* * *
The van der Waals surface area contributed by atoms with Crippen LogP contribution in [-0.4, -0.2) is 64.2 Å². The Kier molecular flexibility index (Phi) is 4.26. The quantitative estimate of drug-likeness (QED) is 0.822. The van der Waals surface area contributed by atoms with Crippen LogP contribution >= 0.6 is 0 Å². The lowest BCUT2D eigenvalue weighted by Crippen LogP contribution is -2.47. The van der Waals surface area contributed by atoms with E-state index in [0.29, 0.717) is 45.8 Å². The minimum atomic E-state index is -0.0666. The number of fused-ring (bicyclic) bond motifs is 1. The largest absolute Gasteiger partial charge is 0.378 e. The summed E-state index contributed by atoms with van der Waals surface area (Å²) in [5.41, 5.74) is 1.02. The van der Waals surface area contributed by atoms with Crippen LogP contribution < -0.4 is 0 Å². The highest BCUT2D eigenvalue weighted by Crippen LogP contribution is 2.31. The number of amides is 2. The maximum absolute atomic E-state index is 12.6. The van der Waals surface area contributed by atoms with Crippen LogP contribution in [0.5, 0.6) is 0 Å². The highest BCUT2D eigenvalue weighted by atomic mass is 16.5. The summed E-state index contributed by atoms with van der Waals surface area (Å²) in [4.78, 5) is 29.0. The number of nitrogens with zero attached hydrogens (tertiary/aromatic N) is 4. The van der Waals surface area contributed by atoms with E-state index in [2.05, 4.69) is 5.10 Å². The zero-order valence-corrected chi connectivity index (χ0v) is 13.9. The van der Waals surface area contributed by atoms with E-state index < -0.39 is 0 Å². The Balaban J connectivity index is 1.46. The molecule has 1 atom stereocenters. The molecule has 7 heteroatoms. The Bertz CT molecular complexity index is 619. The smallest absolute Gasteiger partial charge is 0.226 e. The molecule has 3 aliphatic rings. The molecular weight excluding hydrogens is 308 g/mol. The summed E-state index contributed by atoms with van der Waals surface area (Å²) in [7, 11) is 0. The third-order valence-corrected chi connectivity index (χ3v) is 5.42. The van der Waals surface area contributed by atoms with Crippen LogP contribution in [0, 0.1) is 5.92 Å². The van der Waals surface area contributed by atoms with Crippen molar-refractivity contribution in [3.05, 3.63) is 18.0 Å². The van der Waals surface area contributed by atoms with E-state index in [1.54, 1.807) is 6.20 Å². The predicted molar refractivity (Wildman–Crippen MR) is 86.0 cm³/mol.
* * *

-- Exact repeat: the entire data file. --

The van der Waals surface area contributed by atoms with Crippen LogP contribution in [-0.4, -0.2) is 64.2 Å². The Kier molecular flexibility index (Phi) is 4.26. The quantitative estimate of drug-likeness (QED) is 0.822. The van der Waals surface area contributed by atoms with Crippen LogP contribution >= 0.6 is 0 Å². The lowest BCUT2D eigenvalue weighted by Crippen LogP contribution is -2.47. The van der Waals surface area contributed by atoms with E-state index in [0.29, 0.717) is 45.8 Å². The minimum atomic E-state index is -0.0666. The number of fused-ring (bicyclic) bond motifs is 1. The largest absolute Gasteiger partial charge is 0.378 e. The summed E-state index contributed by atoms with van der Waals surface area (Å²) in [5.41, 5.74) is 1.02. The van der Waals surface area contributed by atoms with Crippen LogP contribution < -0.4 is 0 Å². The highest BCUT2D eigenvalue weighted by Crippen LogP contribution is 2.31. The number of amides is 2. The maximum absolute atomic E-state index is 12.6. The van der Waals surface area contributed by atoms with Crippen LogP contribution in [0.5, 0.6) is 0 Å². The highest BCUT2D eigenvalue weighted by atomic mass is 16.5. The summed E-state index contributed by atoms with van der Waals surface area (Å²) in [4.78, 5) is 29.0. The number of nitrogens with zero attached hydrogens (tertiary/aromatic N) is 4. The van der Waals surface area contributed by atoms with E-state index in [2.05, 4.69) is 5.10 Å². The zero-order valence-corrected chi connectivity index (χ0v) is 13.9. The van der Waals surface area contributed by atoms with E-state index < -0.39 is 0 Å². The Balaban J connectivity index is 1.46. The molecule has 1 atom stereocenters. The molecule has 7 heteroatoms. The Bertz CT molecular complexity index is 619. The smallest absolute Gasteiger partial charge is 0.226 e. The molecule has 3 aliphatic rings. The molecular weight excluding hydrogens is 308 g/mol. The summed E-state index contributed by atoms with van der Waals surface area (Å²) in [7, 11) is 0. The third-order valence-corrected chi connectivity index (χ3v) is 5.42. The van der Waals surface area contributed by atoms with Crippen LogP contribution in [0, 0.1) is 5.92 Å². The van der Waals surface area contributed by atoms with Crippen molar-refractivity contribution in [3.05, 3.63) is 18.0 Å². The van der Waals surface area contributed by atoms with E-state index in [1.54, 1.807) is 6.20 Å². The predicted molar refractivity (Wildman–Crippen MR) is 86.0 cm³/mol.